Explosion Kills Policemen In Egypt
An explosion in Cairo on Monday killed two policemen who were chasing a man believed to have targeted security staff near a mosque last week, Egypt’s interior ministry said.
“As security surrounded the man and was set to arrest and control him, an explosive device in his possession went off,” the ministry said.
The blast in the crowded Darb al-Ahmar district in downtown Cairo also killed the bomber and injured three other policemen.
The man was being pursued as part of “efforts to search for the perpetrator” responsible for planting an explosive device near security staff close to a mosque in Giza on Friday, the ministry said.
Security had been able to defuse that device, the ministry said.
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Monday’s explosion took place near Al Azhar mosque at the heart of ancient Islamic Cairo, damaging several shops.
The site was cordoned off and reporters were not immediately allowed access to the area.
“My shop’s front and windows were destroyed,” said Kareem Sayed Awad, a barbershop owner. “Not only that, but people have died. This is a tourist area and such incidents affect it.”
Egypt’s tourism industry has been struggling to recover from attacks and domestic instability that has hit the country in the years following a 2011 uprising that toppled longtime ruler Hosni Mubarak.
In December three Vietnamese tourists and their Egyptian guide died when a homemade bomb exploded on their bus on the outskirts of Cairo, near the famed pyramids in Giza.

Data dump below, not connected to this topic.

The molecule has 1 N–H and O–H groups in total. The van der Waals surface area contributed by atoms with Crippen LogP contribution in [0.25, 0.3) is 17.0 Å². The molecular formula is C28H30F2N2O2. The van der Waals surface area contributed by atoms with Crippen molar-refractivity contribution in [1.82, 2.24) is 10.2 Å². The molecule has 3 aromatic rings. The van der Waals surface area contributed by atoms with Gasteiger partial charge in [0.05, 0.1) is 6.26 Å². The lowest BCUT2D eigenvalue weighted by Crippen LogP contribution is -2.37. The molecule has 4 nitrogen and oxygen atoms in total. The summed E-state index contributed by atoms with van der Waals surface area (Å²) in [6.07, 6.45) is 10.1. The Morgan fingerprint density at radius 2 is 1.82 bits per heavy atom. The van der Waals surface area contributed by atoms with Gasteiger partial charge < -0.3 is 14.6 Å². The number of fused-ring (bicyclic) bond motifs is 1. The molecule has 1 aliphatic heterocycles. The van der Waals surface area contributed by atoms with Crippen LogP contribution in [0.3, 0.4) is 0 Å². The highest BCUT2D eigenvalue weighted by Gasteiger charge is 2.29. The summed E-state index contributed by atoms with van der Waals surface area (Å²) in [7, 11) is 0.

Authorities have been seeking to lure tourists back by touting new archaeological discoveries and bolstering security around archaeological sites and in airports.
Tourism has slowly started picking up. The official statistics agency says tourist arrivals in Egypt in 2017 reached 8.3 million, up from 5.3 million the year before.
But that figure was still far short of the record influx in 2010 when over 14 million visitors flocked to the country.
Egypt has also for years been battling an Islamist insurgency, which deepened following the military’s ousting of Islamist president Mohamed Morsi in 2013.
The attacks have been mainly concentrated in the restive northern Sinai Peninsula but have also spread to the mainland.
In February 2018, security forces launched a major anti-militant operation focused on the Sinai Peninsula, aimed at wiping out a local affiliate of the Islamic State group.
On Saturday, an attack on an Egyptian army checkpoint in north Sinai left 15 soldiers dead or wounded and seven of the suspected jihadist assailants killed, according to the military.